This is equivalent to 8,178 km breaking length

  39. First of all your counterweight has to be far more out than geosynchroneus orbit to have any ability to lift anything.
    Second it has to be very heavy with much more mass than the cargo you would like to lift.
    I do not see any way to overcome the reality.

    • Yes you can create tension in the cable by putting a counterweight beyond geosynchronous orbit. But the strongest material today is colossal carbon tube with breaking length of 6,000 km. Geosynchronous orbit is 35,786 km and the cable must be longer than that. So space elevator is still science fiction.

  40. What could go possibly go wrong putting up a giant lightning rod through the Van Allen belts. And another thing, Earth rotates inside a protective electromagnetic bubble and Earth rotates faster than the upper atmosphere. If a stack of fresh 100’s straight from the bank is 1 metre high , than a billion is * 1000 , then that’s a kilometre stack of 100’s and a trillion dollars IS 1000 K’s of same 100’s. and the mind starts to boggle when applying the above picture to this debt.
    “As of September 2014, foreigners owned $6.06 trillion of U.S. debt, or approximately 47 percent of the debt held by the public of $12.8 trillion and 34 percent of the total debt of $17.8 trillion. ” I know the figures are from 2014, but that was the best google could do.

  41. Big, BIG problem – a good proportion of the satellites in near-earth orbit! How could anyone prevent them colliding with the “cable”?

  42. Wang Changqing? Or is Wang hoping to change his name to Wang Cha-ching for his idea? I think the idea is balls, buckeyballs!

  43. I propose that we imitate the Chinese in their methods of obtaining new technologies. We allow them to work their behinds off while spending huge amounts of money in development and testing. Then we simply steal the finished product thus allowing us to create our own elevator and all of the other products which follow from access to this invention. We could even encourage them in their efforts by lying to them and telling them that we will be one of their first and possibly their best customer. After we have stolen their technology we would also be in a position to sell all of the various products at a much reduced rate than the Chinese as we would not have the need to recoup all of the research and development costs.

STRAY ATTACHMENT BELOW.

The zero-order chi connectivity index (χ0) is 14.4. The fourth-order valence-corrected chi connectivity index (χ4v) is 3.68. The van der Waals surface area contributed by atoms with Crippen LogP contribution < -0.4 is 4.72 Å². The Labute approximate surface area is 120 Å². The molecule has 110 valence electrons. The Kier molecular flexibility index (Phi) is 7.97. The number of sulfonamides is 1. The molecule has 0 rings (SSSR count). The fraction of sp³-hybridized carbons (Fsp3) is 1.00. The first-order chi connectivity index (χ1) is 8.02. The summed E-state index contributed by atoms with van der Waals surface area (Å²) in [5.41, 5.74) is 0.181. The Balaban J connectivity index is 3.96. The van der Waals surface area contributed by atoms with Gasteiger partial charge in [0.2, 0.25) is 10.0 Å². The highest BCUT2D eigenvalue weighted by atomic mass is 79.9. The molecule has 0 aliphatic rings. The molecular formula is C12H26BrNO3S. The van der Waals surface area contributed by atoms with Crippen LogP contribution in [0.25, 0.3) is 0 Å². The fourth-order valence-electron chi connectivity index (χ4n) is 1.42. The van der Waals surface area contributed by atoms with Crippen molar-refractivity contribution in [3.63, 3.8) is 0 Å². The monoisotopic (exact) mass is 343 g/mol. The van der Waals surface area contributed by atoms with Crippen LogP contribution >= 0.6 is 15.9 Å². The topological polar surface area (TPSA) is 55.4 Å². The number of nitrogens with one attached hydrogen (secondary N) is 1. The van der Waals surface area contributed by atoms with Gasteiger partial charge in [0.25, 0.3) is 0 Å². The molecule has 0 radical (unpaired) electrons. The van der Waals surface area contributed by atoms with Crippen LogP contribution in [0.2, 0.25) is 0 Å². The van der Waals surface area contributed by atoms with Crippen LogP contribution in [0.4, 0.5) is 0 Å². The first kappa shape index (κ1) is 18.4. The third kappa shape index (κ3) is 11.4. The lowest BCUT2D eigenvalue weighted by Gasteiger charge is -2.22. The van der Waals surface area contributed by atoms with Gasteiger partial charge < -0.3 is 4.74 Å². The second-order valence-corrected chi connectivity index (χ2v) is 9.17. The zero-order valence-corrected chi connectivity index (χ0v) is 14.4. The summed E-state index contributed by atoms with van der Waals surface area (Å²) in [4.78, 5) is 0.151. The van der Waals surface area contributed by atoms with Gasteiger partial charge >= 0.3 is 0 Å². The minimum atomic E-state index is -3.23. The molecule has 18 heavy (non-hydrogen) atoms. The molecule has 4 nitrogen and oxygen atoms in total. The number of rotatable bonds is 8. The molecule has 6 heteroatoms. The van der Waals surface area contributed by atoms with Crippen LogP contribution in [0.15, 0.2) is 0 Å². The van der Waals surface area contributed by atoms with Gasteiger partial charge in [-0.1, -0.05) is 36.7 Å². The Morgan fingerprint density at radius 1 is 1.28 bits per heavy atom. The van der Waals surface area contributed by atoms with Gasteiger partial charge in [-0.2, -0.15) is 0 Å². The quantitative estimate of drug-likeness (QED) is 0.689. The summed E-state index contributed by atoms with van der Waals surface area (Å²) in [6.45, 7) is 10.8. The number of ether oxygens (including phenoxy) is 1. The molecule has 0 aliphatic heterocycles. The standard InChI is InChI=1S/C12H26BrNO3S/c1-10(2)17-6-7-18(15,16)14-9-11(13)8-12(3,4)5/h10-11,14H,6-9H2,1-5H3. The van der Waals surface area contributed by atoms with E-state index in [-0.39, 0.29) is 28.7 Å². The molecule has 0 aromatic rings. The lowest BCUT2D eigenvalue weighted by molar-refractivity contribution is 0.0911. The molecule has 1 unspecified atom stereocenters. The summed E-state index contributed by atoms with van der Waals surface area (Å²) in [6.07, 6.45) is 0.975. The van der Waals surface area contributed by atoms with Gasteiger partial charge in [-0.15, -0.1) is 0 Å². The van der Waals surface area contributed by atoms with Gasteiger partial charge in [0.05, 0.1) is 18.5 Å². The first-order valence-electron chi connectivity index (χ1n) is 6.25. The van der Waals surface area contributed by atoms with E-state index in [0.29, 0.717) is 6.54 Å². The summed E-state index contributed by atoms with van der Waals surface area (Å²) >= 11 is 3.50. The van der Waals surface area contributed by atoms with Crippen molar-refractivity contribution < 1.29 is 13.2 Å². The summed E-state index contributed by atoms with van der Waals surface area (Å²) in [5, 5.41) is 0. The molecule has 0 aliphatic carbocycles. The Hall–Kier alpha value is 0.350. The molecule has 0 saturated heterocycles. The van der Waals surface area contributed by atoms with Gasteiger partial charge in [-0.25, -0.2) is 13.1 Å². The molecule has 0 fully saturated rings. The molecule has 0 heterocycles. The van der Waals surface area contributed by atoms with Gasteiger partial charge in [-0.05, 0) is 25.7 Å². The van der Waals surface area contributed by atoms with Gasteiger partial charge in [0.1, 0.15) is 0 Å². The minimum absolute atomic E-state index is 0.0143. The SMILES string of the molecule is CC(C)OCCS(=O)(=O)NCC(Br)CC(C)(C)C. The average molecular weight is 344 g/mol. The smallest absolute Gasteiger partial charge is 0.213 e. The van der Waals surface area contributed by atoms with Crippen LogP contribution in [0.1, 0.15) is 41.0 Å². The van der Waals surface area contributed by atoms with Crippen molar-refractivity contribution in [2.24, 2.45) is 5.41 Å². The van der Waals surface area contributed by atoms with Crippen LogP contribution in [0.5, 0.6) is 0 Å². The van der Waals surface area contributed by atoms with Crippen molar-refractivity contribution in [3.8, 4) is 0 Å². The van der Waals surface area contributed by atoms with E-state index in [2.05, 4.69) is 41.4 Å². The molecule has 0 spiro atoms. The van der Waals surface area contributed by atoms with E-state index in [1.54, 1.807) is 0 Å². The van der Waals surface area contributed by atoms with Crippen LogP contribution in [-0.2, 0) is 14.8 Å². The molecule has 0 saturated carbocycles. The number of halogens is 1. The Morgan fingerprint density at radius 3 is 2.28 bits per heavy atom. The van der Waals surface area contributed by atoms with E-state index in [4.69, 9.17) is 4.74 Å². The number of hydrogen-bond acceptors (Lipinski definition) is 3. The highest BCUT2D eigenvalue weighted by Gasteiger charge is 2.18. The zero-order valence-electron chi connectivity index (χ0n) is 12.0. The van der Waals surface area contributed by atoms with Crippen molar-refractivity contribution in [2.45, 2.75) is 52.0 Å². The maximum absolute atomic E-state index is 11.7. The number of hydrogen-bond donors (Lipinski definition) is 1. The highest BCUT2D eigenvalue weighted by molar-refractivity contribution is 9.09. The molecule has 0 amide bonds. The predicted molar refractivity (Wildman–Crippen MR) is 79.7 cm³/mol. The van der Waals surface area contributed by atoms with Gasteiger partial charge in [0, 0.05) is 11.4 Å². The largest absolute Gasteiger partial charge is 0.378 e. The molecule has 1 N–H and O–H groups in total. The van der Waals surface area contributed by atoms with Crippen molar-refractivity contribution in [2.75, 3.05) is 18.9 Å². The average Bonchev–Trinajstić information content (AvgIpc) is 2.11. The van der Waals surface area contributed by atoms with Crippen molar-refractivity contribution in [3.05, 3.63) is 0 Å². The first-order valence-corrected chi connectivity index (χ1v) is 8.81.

44. This is a common misconception surprisingly even among engineers. The stress in space elevator is not tensile, it’s compressive. Tsiolkovsky, the founder of rocketry and astronautics, is the first person to describe a space elevator in 1903. He understood that the stress is compressive. His design is a very tall building to low earth orbit (200 km altitude)

    If the stress is tensile, the cable will pull down the geosynchronous satellite towards Earth and the satellite will fall out of orbit. There is no centrifugal force to counteract the tensile force because centrifugal force is a reaction to centripetal force due to gravity. From Newton’s 3rd law:
    centrifugal force = centripetal force
    If you add tensile force:
    centrifugal force < centripetal force + tensile force
    The satellite will fall to Earth

    • I forgot to say because it should be obvious. Since the stress is compressive, what you need is not a cable but a very stiff rod. A cable is not rigid and practically no compressive strength.

    • So basically, these Chinese guys haven’t got a first clue about the topic. On the bright side we may get some rather high performance yo-yo strings out of this. Win! And this is also the most likely source for what Superman’s red undies were made out of.

  45. Has anyone considered the hazard to air traffic of such a cable or cables?

    Imagine a commercial or military aircraft striking the cable at 30,000 ft. As well as slicing the plane in two it would do massive damage to the cable(s) or even sever them sending the satellite and elevators flying into space with any occupants on board at the time.

    What effective measures could be introduced to avoid such a collision?

  46. The space elevator is a kewl concept but there’s plenty more practical uses to the fiber. i’m thinking of Electrical transmission lines, Tank armour, bycicles.
    it would be real nice to ride a 2.5Kg bike.

    • What practical need is there for electrical transmission cables? We already have long electrical transmission cables.

  47. The solubility of carbon nanotubes in water is limited and proper amounts of stabilizers are required to avoid flocculation and phase separation. One disadvantage of the CNTs concerning their use in biochemistry and biomedical applications is that they are highly hydrophobic and generally form insoluble aggregates.